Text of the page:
Why This Study Is Important

Health insurance exchanges are intended to encourage consumers to shop annually for the health plan that best meets their needs, resulting in a high potential for plan switching. Such transitions can affect the stability of patient-physician relationships and subsequent health care use, particularly in an environment where provider networks vary from plan to plan. This study documents how changing from one insurer to another in the Massachusetts health exchange affected patients’ use of physicians they had not previously seen and their use of emergency department (ED) visits.

What This Study Found

  • Visits to new primary care physicians (PCPs) increased significantly for patients changing insurers relative to patients staying with the same insurer.
  • For patients initially covered by Medicaid, the monthly rate of visits to new PCPs increased by an average of more than 200 percent after changing insurers, and their rate of visits to new specialists rose by almost 50 percent.
  • For patients initially covered by private insurance, changing carriers was associated with a nearly 50 percent increase in new PCP visits while visits to new specialists fell slightly. The overall decline in new specialist visits was caused by lower use among patients who faced higher deductibles after changing plans.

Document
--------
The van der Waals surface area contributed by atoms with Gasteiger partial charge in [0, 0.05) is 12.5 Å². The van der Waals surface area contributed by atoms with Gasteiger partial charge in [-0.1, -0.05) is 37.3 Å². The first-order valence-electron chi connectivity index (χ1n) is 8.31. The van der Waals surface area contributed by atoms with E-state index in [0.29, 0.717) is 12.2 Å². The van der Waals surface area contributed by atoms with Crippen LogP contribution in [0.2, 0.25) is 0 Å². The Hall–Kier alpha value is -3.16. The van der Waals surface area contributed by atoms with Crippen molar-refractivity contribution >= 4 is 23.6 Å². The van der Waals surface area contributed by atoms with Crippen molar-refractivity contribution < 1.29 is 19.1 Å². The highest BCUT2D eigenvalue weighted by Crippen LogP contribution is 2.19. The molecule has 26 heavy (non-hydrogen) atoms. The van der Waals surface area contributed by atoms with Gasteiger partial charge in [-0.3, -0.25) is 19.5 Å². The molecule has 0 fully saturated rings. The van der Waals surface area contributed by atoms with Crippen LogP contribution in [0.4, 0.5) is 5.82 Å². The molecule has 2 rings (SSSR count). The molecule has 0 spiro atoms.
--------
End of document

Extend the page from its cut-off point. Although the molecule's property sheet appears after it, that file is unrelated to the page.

• These average utilization changes reflected larger changes in use shortly after the insurance switch that diminished over the subsequent year.
  • The rate of ED visits increased significantly for Medicaid patients in the month of their insurance transition, relative to levels seen in the four to twelve months before the transition, but quickly returned to baseline levels.

What These Findings Mean

Continuously insured patients may need to change which physicians they use after changing insurers. The impact of the insurance change dissipates over time as patients establish ongoing relationships with new providers. The temporary increase in ED visits coinciding with a change in Medicaid carriers suggests that these patients are uncertain about where to seek care during the transition period and might benefit from improved guidance from carriers.

More About This Study